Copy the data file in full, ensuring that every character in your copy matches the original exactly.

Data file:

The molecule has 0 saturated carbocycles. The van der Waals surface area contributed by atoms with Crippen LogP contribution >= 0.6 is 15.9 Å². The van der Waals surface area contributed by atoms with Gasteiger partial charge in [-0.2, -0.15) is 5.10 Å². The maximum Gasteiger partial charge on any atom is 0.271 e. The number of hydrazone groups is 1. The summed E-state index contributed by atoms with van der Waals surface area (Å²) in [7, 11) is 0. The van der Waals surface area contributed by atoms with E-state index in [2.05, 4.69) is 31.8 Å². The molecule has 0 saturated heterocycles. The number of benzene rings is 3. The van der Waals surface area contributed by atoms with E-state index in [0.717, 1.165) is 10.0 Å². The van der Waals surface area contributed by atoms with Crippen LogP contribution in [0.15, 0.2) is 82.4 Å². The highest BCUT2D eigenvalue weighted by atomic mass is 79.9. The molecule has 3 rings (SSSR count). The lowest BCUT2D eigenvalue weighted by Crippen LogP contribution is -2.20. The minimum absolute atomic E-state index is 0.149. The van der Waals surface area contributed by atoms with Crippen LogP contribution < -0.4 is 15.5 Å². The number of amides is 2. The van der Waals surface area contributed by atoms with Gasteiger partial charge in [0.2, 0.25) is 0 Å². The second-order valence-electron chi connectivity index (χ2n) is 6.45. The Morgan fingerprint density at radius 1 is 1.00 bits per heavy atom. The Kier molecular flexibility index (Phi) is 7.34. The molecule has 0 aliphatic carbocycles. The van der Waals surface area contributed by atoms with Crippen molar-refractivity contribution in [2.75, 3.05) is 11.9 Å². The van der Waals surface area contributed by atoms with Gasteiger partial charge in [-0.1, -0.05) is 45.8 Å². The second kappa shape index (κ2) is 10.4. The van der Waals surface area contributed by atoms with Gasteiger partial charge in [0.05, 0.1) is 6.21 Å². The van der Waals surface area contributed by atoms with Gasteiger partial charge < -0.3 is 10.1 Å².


The molecule has 0 saturated carbocycles. The van der Waals surface area contributed by atoms with Crippen LogP contribution >= 0.6 is 15.9 Å². The van der Waals surface area contributed by atoms with Gasteiger partial charge in [-0.2, -0.15) is 5.10 Å². The maximum Gasteiger partial charge on any atom is 0.271 e. The number of hydrazone groups is 1. The summed E-state index contributed by atoms with van der Waals surface area (Å²) in [7, 11) is 0. The van der Waals surface area contributed by atoms with E-state index in [2.05, 4.69) is 31.8 Å². The molecule has 0 saturated heterocycles. The number of benzene rings is 3. The van der Waals surface area contributed by atoms with E-state index in [0.717, 1.165) is 10.0 Å². The van der Waals surface area contributed by atoms with Crippen LogP contribution in [0.15, 0.2) is 82.4 Å². The highest BCUT2D eigenvalue weighted by atomic mass is 79.9. The molecule has 3 rings (SSSR count). The lowest BCUT2D eigenvalue weighted by Crippen LogP contribution is -2.20. The minimum absolute atomic E-state index is 0.149. The van der Waals surface area contributed by atoms with Crippen LogP contribution < -0.4 is 15.5 Å². The number of amides is 2. The van der Waals surface area contributed by atoms with Gasteiger partial charge in [0.2, 0.25) is 0 Å². The second-order valence-electron chi connectivity index (χ2n) is 6.45. The Morgan fingerprint density at radius 1 is 1.00 bits per heavy atom. The Kier molecular flexibility index (Phi) is 7.34. The molecule has 0 aliphatic carbocycles. The van der Waals surface area contributed by atoms with Crippen molar-refractivity contribution in [2.75, 3.05) is 11.9 Å². The van der Waals surface area contributed by atoms with Gasteiger partial charge in [-0.1, -0.05) is 45.8 Å². The second kappa shape index (κ2) is 10.4. The van der Waals surface area contributed by atoms with Gasteiger partial charge in [0.05, 0.1) is 6.21 Å². The van der Waals surface area contributed by atoms with Gasteiger partial charge < -0.3 is 10.1 Å².